The first mention of asteroid mining was in the science fiction story by Garrett P. Serviss called Edison’s Conquest of Mars published in the New York Evening Journal in 1898. Now, there is a new space mining program at the Colorado School of Mines. The Center for Space Resources will offer the first ever Ph.D. and Master’s degrees in space mining beginning this month. Space mining has long been of interest for the School of Mines. The first mining probes won’t blast off into space for another five-eight years, but the School of Mines is hoping to ready students for those jobs ahead of time. The goal of the program is to prepare students for jobs in the space resources industry. They will focus on the exploration, extraction, and use of space resources. With the resources space has to offer, it’s only a matter of time before humans try to extract them.

The Colorado School of Mines’ space resources program could be the first of many like it that would ensure the pioneers of this new industry are well-equipped to meet its challenges. Right now, we really only worry about asteroids if they are heading toward the Earth or threaten spacecraft. Our relationship with asteroids is set to change dramatically in the coming years. Asteroids are laced with valuable raw materials including gold, silver, cobalt, and titanium. A single asteroid that was discovered in 1852 contains an estimated $10,000 quadrillion worth of iron; if we extracted all the materials from the asteroids in the asteroid belt, NASA believes we could give every human on Earth $100 billion.

There are currently three options for mining including bringing raw asteroidal material to Earth for use, processing it on-site to bring back only processed materials, and transporting the asteroid to a safe orbit around the Moon, Earth or to the ISS. Mining operations require special equipment to handle extraction and processing of ore in space. Due to the distance from Earth to an asteroid selected for mining, the round-trip time for communications will be several minutes or more, except during close approaches to Earth by near-Earth asteroids. Technology being developed by Planetary Resources to locate and harvest these asteroids has resulted in the plans for three different types of satellites which include Arkyd Series 100 (the Leo Space telescope) is a less expensive instrument that will be used to find, analyze, and see what resources are available on nearby asteroids, Arkyd Series 200 (the Interceptor) Satellite that would actually land on the asteroid to get a closer analysis of the available resources, and Arkyd Series 300 (Rendezvous Prospector) Satellite developed for research and finding resources deeper in space.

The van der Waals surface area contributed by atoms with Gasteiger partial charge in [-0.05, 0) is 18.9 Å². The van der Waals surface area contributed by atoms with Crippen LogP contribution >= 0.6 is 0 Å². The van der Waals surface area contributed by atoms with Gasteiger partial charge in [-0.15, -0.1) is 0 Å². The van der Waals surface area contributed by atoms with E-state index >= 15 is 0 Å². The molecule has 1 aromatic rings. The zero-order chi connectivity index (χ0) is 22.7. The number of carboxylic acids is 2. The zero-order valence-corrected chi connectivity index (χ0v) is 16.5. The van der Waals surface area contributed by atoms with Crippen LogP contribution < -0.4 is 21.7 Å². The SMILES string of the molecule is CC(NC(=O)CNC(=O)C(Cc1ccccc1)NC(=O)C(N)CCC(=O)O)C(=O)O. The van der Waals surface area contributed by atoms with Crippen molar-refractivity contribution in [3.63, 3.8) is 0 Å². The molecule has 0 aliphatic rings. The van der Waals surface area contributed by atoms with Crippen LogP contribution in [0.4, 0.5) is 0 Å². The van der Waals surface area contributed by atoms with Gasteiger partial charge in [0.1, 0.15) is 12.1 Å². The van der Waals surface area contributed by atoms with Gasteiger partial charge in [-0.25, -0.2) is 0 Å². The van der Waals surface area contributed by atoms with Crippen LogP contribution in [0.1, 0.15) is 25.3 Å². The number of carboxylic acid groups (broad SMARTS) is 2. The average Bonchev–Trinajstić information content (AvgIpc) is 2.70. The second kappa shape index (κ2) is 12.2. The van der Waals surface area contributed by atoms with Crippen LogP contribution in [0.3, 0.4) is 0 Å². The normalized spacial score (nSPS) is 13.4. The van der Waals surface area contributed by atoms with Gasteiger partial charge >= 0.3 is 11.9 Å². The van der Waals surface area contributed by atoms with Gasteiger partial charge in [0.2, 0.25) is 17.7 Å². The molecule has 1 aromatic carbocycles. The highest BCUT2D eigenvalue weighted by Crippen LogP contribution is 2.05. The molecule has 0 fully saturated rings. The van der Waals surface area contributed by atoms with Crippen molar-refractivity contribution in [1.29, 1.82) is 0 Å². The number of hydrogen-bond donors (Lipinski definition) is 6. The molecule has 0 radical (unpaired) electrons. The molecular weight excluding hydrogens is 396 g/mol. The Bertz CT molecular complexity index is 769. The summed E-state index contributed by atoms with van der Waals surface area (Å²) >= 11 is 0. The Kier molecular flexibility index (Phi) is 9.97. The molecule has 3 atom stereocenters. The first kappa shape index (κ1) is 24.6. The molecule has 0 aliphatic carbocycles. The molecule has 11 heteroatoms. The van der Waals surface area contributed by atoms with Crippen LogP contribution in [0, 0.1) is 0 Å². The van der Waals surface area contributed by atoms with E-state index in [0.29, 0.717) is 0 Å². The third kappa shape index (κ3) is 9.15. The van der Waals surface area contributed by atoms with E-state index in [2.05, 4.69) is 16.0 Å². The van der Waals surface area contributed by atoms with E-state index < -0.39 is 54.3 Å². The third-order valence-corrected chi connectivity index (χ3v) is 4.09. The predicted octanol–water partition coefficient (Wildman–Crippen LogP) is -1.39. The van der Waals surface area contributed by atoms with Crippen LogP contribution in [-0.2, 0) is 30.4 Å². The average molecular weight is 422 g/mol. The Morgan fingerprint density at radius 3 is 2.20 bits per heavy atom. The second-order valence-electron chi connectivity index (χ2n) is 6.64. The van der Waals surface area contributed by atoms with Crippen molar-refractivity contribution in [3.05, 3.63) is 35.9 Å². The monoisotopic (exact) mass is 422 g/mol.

Technology being developed by Deep Space Industries to examine, sample, and harvest asteroids is divided into three families of spacecraft including FireFlies are triplets of nearly identical spacecraft in CubeSat form launched to different asteroids to rendezvous and examine them, DragonFlies also are launched in waves of three nearly identical spacecraft to gather small samples (5–10 kg) and return them to Earth for analysis, Harvestors voyage out to asteroids to gather hundreds of tons of material for return to high Earth orbit for processing.

In February 2016, the Government of Luxembourg announced that it will be creating an industrial sector to mine asteroid resources in space by, among other things, creating a “legal framework” and regulatory incentives for companies involved in the industry. By June 2016, it announced that it would “invest more than $200 million in research, technology demonstration, and in the direct purchase of equity in companies relocating to Luxembourg.” In 2017, it became the first European country to pass a law conferring to companies the ownership of any resources they extract from space. Asteroid mining could potentially revolutionize space exploration.